I will now use this stage to declare my love for Marriott hotels. Among all the other details I find so fabulous about their accommodations; their beds are the best. After the shortest nap ever we got ready for our evening. Our plan was to eat pizza and go to a concert at the Muffathalle. The concert venue wasn’t too far from our hotel so we decided to walk. It was a nice evening and Phil thought he might like an espresso before dinner. Not one to turn down espresso myself; I helped him hone in on a cute Italian bistro down the street from our hotel. As is typical European style; we had double espressos en plein air. (a.k.a. under blankets.) After coffee we headed to an Italian restaurant I found online. We showed up only to have the restaurant be closed for a special event that evening. Dumb luck, right? The funny thing was that there was another Italian pizza place right down the street. We were saved. I’m actually wondering if we were in some kind of Italian district. It would sound like it by my description, no? We ate at La Baia, our second charming restaurant of the day. Aside from charm, La Baia didn’t have much else in common with the museum restaurant. It had a brick oven, waiters in bistro aprons, gingham tablecloths, napkins folded like seashells, walls decorated with photos of old Hollywood stars and overweight men shoveling pasta in their mouths, and an impressive pizza menu. Perfect. Phil can put back some food, and so can I for that matter, so we each ordered our own pizzas. When the waiter brought them to the table it was clear we had gotten ourselves in over our heads. They were served on plates with a 12” diameter and the pizza was (absolutely) reaching well beyond this limit. It was the best pizza I’ve had in Europe yet; and I’m not just saying that because of its impressive size. It was dough rolled out to a perfectly thin thickness and topped with a perfectly complementary amount of sauce and cheese. While relishing in this heavenly state of dining I was reminded of days of my youth spent at the Jersey Shore. Then it dawned on me. This pizza tasted exactly like boardwalk pizza! If you’re familiar with the shore you know what I’m talking about; if not I apologize. Literally the pizza brought me right back to Mack &Manco’s in Ocean City, New Jersey. How, on earth, is that possible in the middle of Munich? I have to say, the night only got better from there.The concert was amazing. Definitely the third best concert I’ve ever been to; my first and second being Jane’s Addiction and Jay-Z, respectively. Last night we saw The Lumineers, and the opening band was Langhorne Slim and The Law. It was one of the few times I can remember enjoying both acts equally. Each band sounded better live than they do on their albums; which is how music should be. (but often isn’t) Before I get into overly dramatic descriptions about how much I loved the bands and their performances, I’ve got to tell you about one of the funniest details to the evening. The concert ticket said that the show would start at 7:30. Phil and I are punctual, so of course we were there right on time. The concert had already started. When have you ever heard of a concert starting early? I fancy myself a live music veteran and I’ve never seen a show start early. Only in Germany would that happen I think, but no matter. The entertainment that followed more than made up for the premature beginning. Langhorne Slim, and his band, had so much soul. His voice was powerful and the band was cool. Once their set was just about finished The Lumineers came out on stage and they played a song together. For the last 5-10 minutes of their set there was a party on stage; singing, clapping, dancing, jamming, instruments everywhere, and jumping. It was as inspirational as a soul revival. I couldn’t not move my feet. There was a brief intermission and then the Lumineers came on. They were such a sweet, soulful, endearing, youthful band. They weren’t pretentious. They were aware of themselves, aware of the audience, and intent on bringing themselves as close to us as possible. The lead singer claimed that we were the best crowd they’d had in Germany yet. This did not come as a surprise to me; as we were quite lively, dancing and singing along. I’ve heard this is quite a-typical of a German crowd though; which is known more for its stoicism.If you’re familiar at all with the Lumineers you know their Ho-Hey song. If you know the song you may know the video, which artfully displays the band performing the song in the center of an excited crowd. This is exactly what they did during the concert. They stopped the show, grabbed their instruments, and came down right in the middle of the crowd. They played the instruments and we all sang along. It was incredibly fun; no wires, no speakers, just voices, clapping, and acoustics. In creating this intimate song performance, I think the band truly demonstrated their appreciation for the crowd. I felt like we all became very close.After this circle jam the band went back up on stage and carried on by the electric current they had created in the crowd. The energy in the house was awesome; a perfect complement to the intensity of the band’s beautiful and interesting assortment of instruments. Of particular note was a huge, old piano. (again, you’d recognize it from their video.) Curiosity led us to question how on earth one tours and totes around an old, probably fragile, piano. I guess when it holds such meaning for the band, and sets the mood on stage; the band will do what they have to to make sure it is there. During a few parts of the concert one of the band members even used the top of the piano as his own personal dance floor. In addition to playing all of their own songs the band also did a few covers. For the finale Langhorne Slim came back out with his band and the 10 musicians joined together for a rendition of American Music by The Violent Femmes. It was rad. I danced the entire night and sang almost as much. I couldn’t help but continue to sing the entire way home; much to Phil’s dismay as I do not have the perfect singing voice.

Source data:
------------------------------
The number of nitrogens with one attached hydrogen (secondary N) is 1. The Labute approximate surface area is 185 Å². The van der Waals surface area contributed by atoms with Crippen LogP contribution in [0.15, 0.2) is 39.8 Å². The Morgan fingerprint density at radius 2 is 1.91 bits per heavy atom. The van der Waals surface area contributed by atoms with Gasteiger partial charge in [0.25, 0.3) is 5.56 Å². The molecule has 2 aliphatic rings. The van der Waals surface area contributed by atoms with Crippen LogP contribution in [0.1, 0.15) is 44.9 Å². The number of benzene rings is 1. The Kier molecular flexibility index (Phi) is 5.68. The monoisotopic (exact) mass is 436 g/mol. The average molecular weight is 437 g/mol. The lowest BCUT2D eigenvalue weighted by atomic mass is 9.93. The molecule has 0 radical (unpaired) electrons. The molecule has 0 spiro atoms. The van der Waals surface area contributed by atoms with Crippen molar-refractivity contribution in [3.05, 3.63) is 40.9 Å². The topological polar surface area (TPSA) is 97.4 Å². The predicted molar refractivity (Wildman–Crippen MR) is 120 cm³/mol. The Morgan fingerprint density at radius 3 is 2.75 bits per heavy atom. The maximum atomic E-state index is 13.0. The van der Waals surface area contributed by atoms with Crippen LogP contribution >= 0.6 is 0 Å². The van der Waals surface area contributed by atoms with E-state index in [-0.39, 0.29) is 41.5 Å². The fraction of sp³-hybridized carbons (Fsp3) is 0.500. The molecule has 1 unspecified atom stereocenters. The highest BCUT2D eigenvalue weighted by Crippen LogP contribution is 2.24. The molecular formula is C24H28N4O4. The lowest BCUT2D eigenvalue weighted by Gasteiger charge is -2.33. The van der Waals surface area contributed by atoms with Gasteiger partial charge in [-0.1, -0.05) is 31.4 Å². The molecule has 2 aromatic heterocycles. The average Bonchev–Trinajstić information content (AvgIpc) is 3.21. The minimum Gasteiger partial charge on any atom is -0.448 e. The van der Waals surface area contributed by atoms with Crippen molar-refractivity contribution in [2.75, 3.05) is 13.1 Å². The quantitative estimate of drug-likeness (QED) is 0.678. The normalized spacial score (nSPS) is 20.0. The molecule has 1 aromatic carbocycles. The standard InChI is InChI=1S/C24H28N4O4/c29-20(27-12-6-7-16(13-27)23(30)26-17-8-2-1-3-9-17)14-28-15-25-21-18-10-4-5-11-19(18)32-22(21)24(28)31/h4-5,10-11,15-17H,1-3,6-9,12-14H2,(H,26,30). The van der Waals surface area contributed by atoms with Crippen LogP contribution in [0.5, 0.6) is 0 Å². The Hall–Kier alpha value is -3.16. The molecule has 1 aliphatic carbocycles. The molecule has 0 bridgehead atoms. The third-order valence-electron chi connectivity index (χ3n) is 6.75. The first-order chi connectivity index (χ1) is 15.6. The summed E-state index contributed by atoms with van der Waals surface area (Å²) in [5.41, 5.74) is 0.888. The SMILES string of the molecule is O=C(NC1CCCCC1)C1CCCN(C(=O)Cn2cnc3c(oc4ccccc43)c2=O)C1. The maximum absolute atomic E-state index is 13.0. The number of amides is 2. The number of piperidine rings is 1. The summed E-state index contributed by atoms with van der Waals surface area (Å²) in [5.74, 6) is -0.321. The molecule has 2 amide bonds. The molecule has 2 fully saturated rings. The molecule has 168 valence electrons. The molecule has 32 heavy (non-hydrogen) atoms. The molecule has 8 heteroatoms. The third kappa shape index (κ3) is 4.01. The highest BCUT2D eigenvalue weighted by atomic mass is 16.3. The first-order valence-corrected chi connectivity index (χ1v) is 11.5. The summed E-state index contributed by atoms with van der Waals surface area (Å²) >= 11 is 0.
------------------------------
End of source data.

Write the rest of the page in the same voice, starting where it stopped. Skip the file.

If you know me, the next thing I am about to say might come as another shock. I love eating breakfast at train stations. This morning was no different. Think about it. Everyone is friendly, the pastries are fresh, and the coffee is always the best. I started my day right; with a huge muffin and a dark,strong coffee served by an extremely friendly man. After breakfast Phil and I spent more time trekking around Munich. Our first stop was at the English Garden. It the oldest public park in the world, but this is only one of the reasons that it is so popular. The other reasons are that it has a traditional tea house, Chinese pagoda and beer garden, nude sunbathing, (not in March) and a stationary surfing wave in part of it’s river. We (obviously) ventured into the park to see the stationary wave. We’re pretty sure we found the wave after less than 30 minutes of hiking around to find it. There was no one surfing it on this brisk Sunday morning so it was a hard fact to confirm.
Once we were out of the park we continued our tour tour on Maximillian St. Oh man! Is that street abounding with high-end retail! I’d say it was the Rodeo, or 5th Avenue,of Munich. It was unbelievably impressive. This was again, another time I was glad it was Sunday, since all one can do is window shop when the stores are closed. After Maximillian St. we hit up Ludwig Street; similarly impressive but for completely different reasons. On Ludwig St. we took in visions of antique structures, important buildings, gardens, and sculptures. It was definitely a feast for the sense. You can just walk the entire city, never going into any museums or buildings, and still be awed by the history and grandeur. I was satisfied just to be near all of the attractions. We finished off the trip back at the main train station in Munich. I think it gives the impression of an airport. The best part about it is the food court. (Again, I know that’s sounds weird coming from me.) We had lunch before boarding the top level of a doubledecker train. Döners. What else would we eat?